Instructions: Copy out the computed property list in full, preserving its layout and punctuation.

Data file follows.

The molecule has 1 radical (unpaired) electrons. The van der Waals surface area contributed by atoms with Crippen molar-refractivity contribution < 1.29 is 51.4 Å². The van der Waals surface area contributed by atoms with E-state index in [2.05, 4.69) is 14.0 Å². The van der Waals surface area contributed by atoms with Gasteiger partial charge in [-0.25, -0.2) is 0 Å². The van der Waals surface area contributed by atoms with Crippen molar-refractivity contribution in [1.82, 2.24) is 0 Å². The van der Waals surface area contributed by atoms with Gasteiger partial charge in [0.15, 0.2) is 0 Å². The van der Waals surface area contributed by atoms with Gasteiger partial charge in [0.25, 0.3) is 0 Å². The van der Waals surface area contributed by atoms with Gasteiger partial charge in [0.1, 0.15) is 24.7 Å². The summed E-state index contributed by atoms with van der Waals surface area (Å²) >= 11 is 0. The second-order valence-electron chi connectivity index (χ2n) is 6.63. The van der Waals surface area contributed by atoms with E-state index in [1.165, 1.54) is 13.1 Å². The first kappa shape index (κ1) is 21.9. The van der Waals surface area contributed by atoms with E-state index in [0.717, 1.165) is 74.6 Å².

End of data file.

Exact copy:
The molecule has 1 radical (unpaired) electrons. The van der Waals surface area contributed by atoms with Crippen molar-refractivity contribution < 1.29 is 51.4 Å². The van der Waals surface area contributed by atoms with E-state index in [2.05, 4.69) is 14.0 Å². The van der Waals surface area contributed by atoms with Gasteiger partial charge in [-0.25, -0.2) is 0 Å². The van der Waals surface area contributed by atoms with Crippen molar-refractivity contribution in [1.82, 2.24) is 0 Å². The van der Waals surface area contributed by atoms with Gasteiger partial charge in [0.15, 0.2) is 0 Å². The van der Waals surface area contributed by atoms with Gasteiger partial charge in [0.25, 0.3) is 0 Å². The van der Waals surface area contributed by atoms with Gasteiger partial charge in [0.1, 0.15) is 24.7 Å². The summed E-state index contributed by atoms with van der Waals surface area (Å²) >= 11 is 0. The second-order valence-electron chi connectivity index (χ2n) is 6.63. The van der Waals surface area contributed by atoms with E-state index in [1.165, 1.54) is 13.1 Å². The first kappa shape index (κ1) is 21.9. The van der Waals surface area contributed by atoms with E-state index in [0.717, 1.165) is 74.6 Å².